• 1/2 teaspoon kosher salt

  • 4 tablespoon vegetable shortening (see recipe note)

  • 4 tablespoon Butter, cut into cubes, chilled

  • 1 Cup chilled buttermilkplus 1 to 2 tablespoons more if needed

  • 1 tablespoon melted Butter, optional, to coat the cookies after baking

For the sausage sauce:

  • 1 lb sage flavor pork sausage

  • 1/4 Cup finely chopped white or yellow onion

  • 6 tablespoon all purpose flour

  • 4 cups whole milk

  • 1/2 teaspoon poultry seasoning

  • 1/4 teaspoon ground nutmeg

  • 1/4 teaspoon Salt

  • 1 to 2 dashes Worcester sauce

  • 1 to 2 dashes Tabasco sauce, cayenne pepper or other hot sauce

  • 1 to 2 tablespoon butter or bacon fat (if required)

special equipment

  • 2 inch cookie cutter


  1. Preheat the oven:

    Preheat oven to 450°F.

    Prepare a floured surface for shaping the dough, and have an ungreased baking sheet ready (lined with Silpat sheets, if you have one).

  2. Whisk together the flour, sugar and salt:

    In a medium-sized bowl, mix together the flour, sugar, and salt.

    To measure the flour, spoon it into the measuring cup and flatten it with the back of a knife. If you scoop the flour, it will pack into the measuring cup and result in too much flour.

  3. Score the fat and butter:

    Using a fork or a pastry blender, cut in the fat and butter. Work fast, you don’t want to melt the fats – the key to fluffy cookies is minimal handling. The mixture should be crumbly.

  4. Add buttermilk and stir:

    Make a well in the flour mixture and pour in the buttermilk. Stir and mix with a spoon until the liquid is absorbed and the batter pulls away from the sides of the bowl – add 1 to 2 tablespoons more buttermilk if the batter is dry. Don’t mix too much; The dough will be sticky, neither wet nor dry.

  5. Fold and shape dough:

    With lightly floured hands, roll out the dough on a lightly floured surface and carefully fold it over itself 2 or 3 times. Shape into a round 3/4 inch thick. If using a rolling pin, be sure to flour it first so the dough doesn’t stick to the pin.

  6. Cut out cookies:

    Using a 2-inch cookie cutter, cut the cookies straight down (avoid the temptation to rotate the cutter, as rotating will keep the cookies from rising). Dip the cutter in flour between cuts to keep the dough from sticking to the cutter.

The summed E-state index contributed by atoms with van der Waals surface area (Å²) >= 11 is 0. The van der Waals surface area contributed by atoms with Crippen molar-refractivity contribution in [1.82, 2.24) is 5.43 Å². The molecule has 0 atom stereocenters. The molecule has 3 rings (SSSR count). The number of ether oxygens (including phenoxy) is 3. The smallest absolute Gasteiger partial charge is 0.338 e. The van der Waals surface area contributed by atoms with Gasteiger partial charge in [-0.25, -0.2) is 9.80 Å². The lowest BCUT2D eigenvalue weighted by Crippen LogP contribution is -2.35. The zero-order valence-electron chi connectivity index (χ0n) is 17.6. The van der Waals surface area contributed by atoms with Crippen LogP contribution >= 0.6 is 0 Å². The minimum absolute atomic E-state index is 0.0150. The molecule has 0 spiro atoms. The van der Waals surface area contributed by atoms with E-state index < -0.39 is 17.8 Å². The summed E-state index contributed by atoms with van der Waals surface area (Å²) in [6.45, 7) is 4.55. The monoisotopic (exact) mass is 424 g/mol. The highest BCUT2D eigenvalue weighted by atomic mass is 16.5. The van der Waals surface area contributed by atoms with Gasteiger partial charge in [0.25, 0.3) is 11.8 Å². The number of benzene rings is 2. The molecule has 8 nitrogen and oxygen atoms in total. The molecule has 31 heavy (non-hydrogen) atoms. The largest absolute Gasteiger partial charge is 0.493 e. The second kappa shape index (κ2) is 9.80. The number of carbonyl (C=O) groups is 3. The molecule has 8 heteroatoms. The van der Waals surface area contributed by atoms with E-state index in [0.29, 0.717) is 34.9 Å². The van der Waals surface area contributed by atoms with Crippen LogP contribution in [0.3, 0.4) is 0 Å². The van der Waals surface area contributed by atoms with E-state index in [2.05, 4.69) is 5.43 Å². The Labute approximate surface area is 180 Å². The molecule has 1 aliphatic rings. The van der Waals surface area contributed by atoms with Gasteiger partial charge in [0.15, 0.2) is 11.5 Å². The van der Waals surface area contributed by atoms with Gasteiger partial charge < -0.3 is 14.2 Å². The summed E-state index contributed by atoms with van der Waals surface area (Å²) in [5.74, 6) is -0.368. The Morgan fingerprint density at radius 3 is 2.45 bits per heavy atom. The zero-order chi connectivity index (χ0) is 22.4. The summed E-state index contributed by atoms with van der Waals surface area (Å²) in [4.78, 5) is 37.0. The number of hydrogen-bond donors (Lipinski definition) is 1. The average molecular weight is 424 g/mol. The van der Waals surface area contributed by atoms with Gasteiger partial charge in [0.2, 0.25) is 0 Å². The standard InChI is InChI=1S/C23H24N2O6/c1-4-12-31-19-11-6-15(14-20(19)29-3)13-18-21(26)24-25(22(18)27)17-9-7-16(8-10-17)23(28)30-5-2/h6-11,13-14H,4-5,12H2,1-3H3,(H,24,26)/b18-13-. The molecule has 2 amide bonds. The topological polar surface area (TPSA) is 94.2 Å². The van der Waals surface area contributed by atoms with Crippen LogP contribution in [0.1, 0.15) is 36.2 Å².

Place cookies on the baking sheet so they are just touching (leave space in between for crispy sides). Shape leftover dough and cut further. Remember to touch the dough as little as possible.

    (At this point you can start making the sausage sauce below and pop the cookies in the oven before adding the milk in the final sauce step.)

  7. Baking cookies:

    Bake at 450°F for 15-18 minutes or until lightly golden brown on top. Turn the baking sheet over halfway through the baking time.

  8. Spread with butter:

    (Optional) Brush the tops of the cookies with melted butter.

To make the sausage sauce

  1. Fry the bratwurst, stir in the onions:

    Preheat a 4 quart saucepan over medium-high heat (add a few drops of water to the pan – when they evaporate, you’ll know the pan is done). Crumble the sausage into the pan and let brown for a minute or two, then turn the heat down to medium.

    Continue cooking, breaking the sausage into smaller pieces until no pink remains. Stir in the onions and cook until translucent.

  2. Adjust the fat and add the flour:

    Remove the sausage with a slotted spatula or spoon, leaving the drippings in the pan. If less than 3 tablespoons of lard remains, add enough butter (or bacon fat) to equal about 3 tablespoons of lard.

    Return the cooked sausage to the pan over medium-high heat and sprinkle the flour over the sausage.

    Stir in the flour and simmer until the mixture starts to bubble and turns lightly golden, about 6 to 8 minutes.

  3. Add the spices:

    Stir in poultry seasoning, nutmeg, Worcestershire sauce, Tabasco sauce and salt – cook 1 minute to deepen flavor.

  4. Add the milk and cook until thickened:

    Slowly add the milk and cook over medium-high heat, stirring occasionally, until thickened (about 15 minutes). Be patient, it will thicken!

  5. Serving cookies and gravy:

    To serve, cut a biscuit in half and place in a bowl or on a plate. Pour a generous helping of sausage sauce over the biscuit half and top with the other biscuit half.

nutritional information (per serving)
371 calories
23g Fat
28g carbohydrates
13g protein
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Hello everybody, Even if you're limited on time and money, I believe you can prepare wonderful food with everyday products. All you have to do is cook cleverly and creatively!